Treatment services risk being overwhelmed, warns royal college

England’s addiction services are not equipped to deal with the ‘soaring numbers’ of people drinking at high risk levels during the pandemic, warns the Royal College of Psychiatrists (RCPsych). Treatment services should be given ‘a multi-million pound funding boost’ in the upcoming spending review to reverse years of harmful cuts, it states.

Almost one in five adults were drinking above the recommended weekly guidelines in June – around 8.5m people – up from just one in ten in February, while the number seeking help for opiate issues is at its highest level for five years, according to RCPsych’s analysis of data from Public Health England and NDTMS. People with alcohol use disorder are also more likely to develop serious complications if they become infected with COVID-19, including acute respiratory distress syndrome, the royal college warns.

Prof Julia Sinclair: Government needs to act quickly or death rates will ‘rise exponentially’.

A recent RCPsych report, Next steps for funding mental health care in England, also called for an extra £43m for children’s drug and alcohol services along with £30m to improve existing ones.

‘COVID-19 has shown just how stretched, under-resourced and ill-equipped addiction services are to treat the growing numbers of vulnerable people living with this complex illness,’ said chair of the royal college’s addictions faculty, Prof Julia Sinclair. ‘There are now only five NHS inpatient units in the country and no resource anywhere in my region to admit people who are alcohol dependent with co-existing mental illness. Drug-related deaths and alcohol-related hospital admissions were already at all-time highs before COVID-19. I fear that unless the government acts quickly we will see these numbers rise exponentially.’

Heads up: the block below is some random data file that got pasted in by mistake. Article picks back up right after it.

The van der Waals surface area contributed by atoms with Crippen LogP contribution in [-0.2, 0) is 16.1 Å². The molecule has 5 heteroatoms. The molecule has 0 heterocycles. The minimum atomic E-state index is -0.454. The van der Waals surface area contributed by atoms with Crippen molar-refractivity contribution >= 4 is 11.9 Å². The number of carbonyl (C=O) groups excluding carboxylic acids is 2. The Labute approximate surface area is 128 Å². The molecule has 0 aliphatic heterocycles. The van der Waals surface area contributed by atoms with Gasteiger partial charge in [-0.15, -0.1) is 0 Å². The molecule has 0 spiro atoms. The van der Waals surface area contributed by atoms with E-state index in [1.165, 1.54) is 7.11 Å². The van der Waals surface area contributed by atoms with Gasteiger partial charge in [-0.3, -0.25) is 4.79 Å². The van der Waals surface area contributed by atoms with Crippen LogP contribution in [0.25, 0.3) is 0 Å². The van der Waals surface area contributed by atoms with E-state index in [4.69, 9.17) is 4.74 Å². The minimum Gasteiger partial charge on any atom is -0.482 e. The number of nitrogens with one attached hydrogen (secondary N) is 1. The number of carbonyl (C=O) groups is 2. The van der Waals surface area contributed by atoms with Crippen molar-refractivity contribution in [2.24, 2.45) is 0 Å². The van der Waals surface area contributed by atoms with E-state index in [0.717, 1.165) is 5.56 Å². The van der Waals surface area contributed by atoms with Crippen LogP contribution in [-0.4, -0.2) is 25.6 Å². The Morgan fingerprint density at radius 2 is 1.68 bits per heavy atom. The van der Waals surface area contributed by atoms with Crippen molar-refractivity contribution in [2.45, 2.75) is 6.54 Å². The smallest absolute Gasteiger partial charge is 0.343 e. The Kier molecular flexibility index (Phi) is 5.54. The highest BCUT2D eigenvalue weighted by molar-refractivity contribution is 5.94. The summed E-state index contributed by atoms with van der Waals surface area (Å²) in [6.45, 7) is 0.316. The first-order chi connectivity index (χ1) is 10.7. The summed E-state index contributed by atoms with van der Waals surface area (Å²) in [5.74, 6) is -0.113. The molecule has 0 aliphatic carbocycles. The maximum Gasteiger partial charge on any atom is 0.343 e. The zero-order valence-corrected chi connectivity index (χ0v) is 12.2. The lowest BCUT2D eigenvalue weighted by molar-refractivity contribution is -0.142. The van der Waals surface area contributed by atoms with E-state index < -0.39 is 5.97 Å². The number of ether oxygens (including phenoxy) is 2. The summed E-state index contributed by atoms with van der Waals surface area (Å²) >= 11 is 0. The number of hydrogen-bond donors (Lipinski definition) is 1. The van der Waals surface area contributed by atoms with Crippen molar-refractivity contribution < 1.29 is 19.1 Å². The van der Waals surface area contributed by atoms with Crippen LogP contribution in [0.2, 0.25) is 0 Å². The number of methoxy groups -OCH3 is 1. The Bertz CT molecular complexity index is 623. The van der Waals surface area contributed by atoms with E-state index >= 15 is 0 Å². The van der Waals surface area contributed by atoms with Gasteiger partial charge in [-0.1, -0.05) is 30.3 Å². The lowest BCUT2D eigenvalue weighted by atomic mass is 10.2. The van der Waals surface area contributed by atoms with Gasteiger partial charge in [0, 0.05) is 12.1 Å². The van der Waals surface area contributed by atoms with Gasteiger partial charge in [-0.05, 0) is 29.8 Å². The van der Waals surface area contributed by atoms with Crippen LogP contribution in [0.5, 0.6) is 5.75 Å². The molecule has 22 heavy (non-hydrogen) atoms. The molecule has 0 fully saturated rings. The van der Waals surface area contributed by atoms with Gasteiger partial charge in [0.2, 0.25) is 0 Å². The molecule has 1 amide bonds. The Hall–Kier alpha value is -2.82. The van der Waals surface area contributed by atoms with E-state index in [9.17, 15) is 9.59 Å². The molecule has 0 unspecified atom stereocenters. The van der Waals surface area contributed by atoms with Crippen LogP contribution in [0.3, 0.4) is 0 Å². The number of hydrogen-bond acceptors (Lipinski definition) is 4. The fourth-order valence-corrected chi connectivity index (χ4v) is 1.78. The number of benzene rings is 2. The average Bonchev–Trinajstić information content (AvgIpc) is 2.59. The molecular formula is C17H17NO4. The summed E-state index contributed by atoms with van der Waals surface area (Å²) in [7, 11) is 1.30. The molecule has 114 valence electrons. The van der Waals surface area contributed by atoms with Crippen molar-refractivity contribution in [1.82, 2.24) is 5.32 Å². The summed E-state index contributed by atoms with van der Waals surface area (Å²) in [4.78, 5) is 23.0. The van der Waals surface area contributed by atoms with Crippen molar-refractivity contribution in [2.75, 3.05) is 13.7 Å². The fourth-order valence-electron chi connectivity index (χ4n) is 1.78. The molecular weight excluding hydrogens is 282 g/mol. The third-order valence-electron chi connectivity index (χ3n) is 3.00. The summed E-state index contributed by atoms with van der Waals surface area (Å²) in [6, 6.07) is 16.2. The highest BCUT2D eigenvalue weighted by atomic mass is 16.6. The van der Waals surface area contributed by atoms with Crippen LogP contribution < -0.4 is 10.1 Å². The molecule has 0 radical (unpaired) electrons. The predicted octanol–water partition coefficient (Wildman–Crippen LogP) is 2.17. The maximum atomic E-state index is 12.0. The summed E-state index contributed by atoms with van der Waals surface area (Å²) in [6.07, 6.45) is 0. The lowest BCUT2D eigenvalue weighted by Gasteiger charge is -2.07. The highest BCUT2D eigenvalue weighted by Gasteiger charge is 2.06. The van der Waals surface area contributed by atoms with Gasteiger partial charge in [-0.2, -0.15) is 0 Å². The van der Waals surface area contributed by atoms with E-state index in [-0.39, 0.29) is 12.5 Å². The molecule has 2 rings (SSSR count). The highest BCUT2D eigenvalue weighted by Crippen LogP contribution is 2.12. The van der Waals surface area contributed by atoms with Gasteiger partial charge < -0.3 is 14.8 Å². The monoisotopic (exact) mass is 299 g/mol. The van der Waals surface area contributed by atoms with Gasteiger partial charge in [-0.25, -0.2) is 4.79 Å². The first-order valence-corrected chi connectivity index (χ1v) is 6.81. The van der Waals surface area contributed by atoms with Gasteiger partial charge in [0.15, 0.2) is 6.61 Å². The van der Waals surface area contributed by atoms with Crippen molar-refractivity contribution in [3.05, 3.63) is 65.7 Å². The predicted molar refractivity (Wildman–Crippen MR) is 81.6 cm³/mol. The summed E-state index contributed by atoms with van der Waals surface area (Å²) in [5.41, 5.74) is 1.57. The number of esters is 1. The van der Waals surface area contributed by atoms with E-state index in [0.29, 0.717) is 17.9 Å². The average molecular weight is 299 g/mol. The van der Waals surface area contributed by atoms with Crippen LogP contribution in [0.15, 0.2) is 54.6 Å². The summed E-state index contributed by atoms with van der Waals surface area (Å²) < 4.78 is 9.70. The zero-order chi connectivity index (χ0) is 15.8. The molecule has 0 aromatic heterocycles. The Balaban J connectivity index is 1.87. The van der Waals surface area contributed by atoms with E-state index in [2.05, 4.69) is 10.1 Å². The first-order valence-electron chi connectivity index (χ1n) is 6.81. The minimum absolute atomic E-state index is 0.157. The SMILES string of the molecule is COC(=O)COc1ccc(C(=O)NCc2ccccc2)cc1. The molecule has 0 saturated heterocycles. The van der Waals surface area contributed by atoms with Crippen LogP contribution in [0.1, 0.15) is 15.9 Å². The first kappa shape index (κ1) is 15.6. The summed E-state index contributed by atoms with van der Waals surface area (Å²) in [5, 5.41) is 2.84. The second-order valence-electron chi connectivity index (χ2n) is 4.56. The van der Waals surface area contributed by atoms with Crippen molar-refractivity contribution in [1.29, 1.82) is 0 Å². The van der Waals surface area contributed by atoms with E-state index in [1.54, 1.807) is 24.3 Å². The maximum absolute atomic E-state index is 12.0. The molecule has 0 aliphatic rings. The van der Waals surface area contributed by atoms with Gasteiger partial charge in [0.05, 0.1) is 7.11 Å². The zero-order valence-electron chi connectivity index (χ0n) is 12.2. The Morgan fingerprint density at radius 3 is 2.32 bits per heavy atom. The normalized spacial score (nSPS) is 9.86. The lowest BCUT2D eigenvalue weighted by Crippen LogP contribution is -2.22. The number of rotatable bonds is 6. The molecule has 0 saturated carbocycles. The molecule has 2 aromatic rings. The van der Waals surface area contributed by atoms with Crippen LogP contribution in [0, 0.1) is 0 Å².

‘It is understandable that the government is focussing on the most immediate harms of the pandemic,’ added executive director at Change Grow Live, Nic Adamson. ‘However, it is now essential that the government acts to address this increase in higher-risk drinking. The stakes have never been higher. Unless we have the capacity to reach and support over 3m more people who are now higher risk, the long-term implications for public health will be disastrous. As the UK’s largest national provider of drug and alcohol treatment services, we are calling for the government to urgently prioritise the support people need in the next spending review.’

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